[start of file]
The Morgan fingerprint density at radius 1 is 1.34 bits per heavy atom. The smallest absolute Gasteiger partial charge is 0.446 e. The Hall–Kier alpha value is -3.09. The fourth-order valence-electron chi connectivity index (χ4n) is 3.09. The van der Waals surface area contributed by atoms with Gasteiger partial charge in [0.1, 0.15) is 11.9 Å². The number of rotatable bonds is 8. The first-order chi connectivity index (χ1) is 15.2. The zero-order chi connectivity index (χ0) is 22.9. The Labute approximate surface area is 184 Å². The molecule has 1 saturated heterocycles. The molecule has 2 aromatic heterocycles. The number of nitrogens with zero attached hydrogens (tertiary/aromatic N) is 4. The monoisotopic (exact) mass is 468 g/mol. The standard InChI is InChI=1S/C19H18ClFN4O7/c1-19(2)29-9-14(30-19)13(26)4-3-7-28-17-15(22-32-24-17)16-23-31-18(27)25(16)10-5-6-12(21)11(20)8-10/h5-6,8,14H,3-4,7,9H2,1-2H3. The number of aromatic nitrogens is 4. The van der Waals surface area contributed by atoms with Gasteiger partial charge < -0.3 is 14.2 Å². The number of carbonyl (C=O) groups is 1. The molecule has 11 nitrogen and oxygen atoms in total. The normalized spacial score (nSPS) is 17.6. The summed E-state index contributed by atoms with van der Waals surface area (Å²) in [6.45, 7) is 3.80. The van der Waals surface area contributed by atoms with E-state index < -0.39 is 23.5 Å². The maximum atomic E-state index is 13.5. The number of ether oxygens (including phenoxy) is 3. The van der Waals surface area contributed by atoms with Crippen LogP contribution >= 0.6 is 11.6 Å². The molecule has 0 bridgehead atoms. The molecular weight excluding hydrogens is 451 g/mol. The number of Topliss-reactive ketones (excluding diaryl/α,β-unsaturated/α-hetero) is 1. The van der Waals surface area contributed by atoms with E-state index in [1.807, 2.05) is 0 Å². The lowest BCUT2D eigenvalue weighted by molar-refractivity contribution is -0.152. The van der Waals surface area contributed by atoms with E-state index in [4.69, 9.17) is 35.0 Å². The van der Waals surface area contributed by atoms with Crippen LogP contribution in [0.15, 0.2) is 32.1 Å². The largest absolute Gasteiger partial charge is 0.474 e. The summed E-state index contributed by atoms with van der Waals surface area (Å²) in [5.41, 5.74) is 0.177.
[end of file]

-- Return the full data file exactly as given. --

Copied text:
The Morgan fingerprint density at radius 1 is 1.34 bits per heavy atom. The smallest absolute Gasteiger partial charge is 0.446 e. The Hall–Kier alpha value is -3.09. The fourth-order valence-electron chi connectivity index (χ4n) is 3.09. The van der Waals surface area contributed by atoms with Gasteiger partial charge in [0.1, 0.15) is 11.9 Å². The number of rotatable bonds is 8. The first-order chi connectivity index (χ1) is 15.2. The zero-order chi connectivity index (χ0) is 22.9. The Labute approximate surface area is 184 Å². The molecule has 1 saturated heterocycles. The molecule has 2 aromatic heterocycles. The number of nitrogens with zero attached hydrogens (tertiary/aromatic N) is 4. The monoisotopic (exact) mass is 468 g/mol. The standard InChI is InChI=1S/C19H18ClFN4O7/c1-19(2)29-9-14(30-19)13(26)4-3-7-28-17-15(22-32-24-17)16-23-31-18(27)25(16)10-5-6-12(21)11(20)8-10/h5-6,8,14H,3-4,7,9H2,1-2H3. The number of aromatic nitrogens is 4. The van der Waals surface area contributed by atoms with Gasteiger partial charge < -0.3 is 14.2 Å². The number of carbonyl (C=O) groups is 1. The molecule has 11 nitrogen and oxygen atoms in total. The normalized spacial score (nSPS) is 17.6. The summed E-state index contributed by atoms with van der Waals surface area (Å²) in [6.45, 7) is 3.80. The van der Waals surface area contributed by atoms with E-state index < -0.39 is 23.5 Å². The maximum atomic E-state index is 13.5. The number of ether oxygens (including phenoxy) is 3. The van der Waals surface area contributed by atoms with Crippen LogP contribution >= 0.6 is 11.6 Å². The molecule has 0 bridgehead atoms. The molecular weight excluding hydrogens is 451 g/mol. The number of Topliss-reactive ketones (excluding diaryl/α,β-unsaturated/α-hetero) is 1. The van der Waals surface area contributed by atoms with E-state index in [1.807, 2.05) is 0 Å². The lowest BCUT2D eigenvalue weighted by molar-refractivity contribution is -0.152. The van der Waals surface area contributed by atoms with E-state index in [4.69, 9.17) is 35.0 Å². The van der Waals surface area contributed by atoms with Crippen LogP contribution in [0.15, 0.2) is 32.1 Å². The largest absolute Gasteiger partial charge is 0.474 e. The summed E-state index contributed by atoms with van der Waals surface area (Å²) in [5.41, 5.74) is 0.177.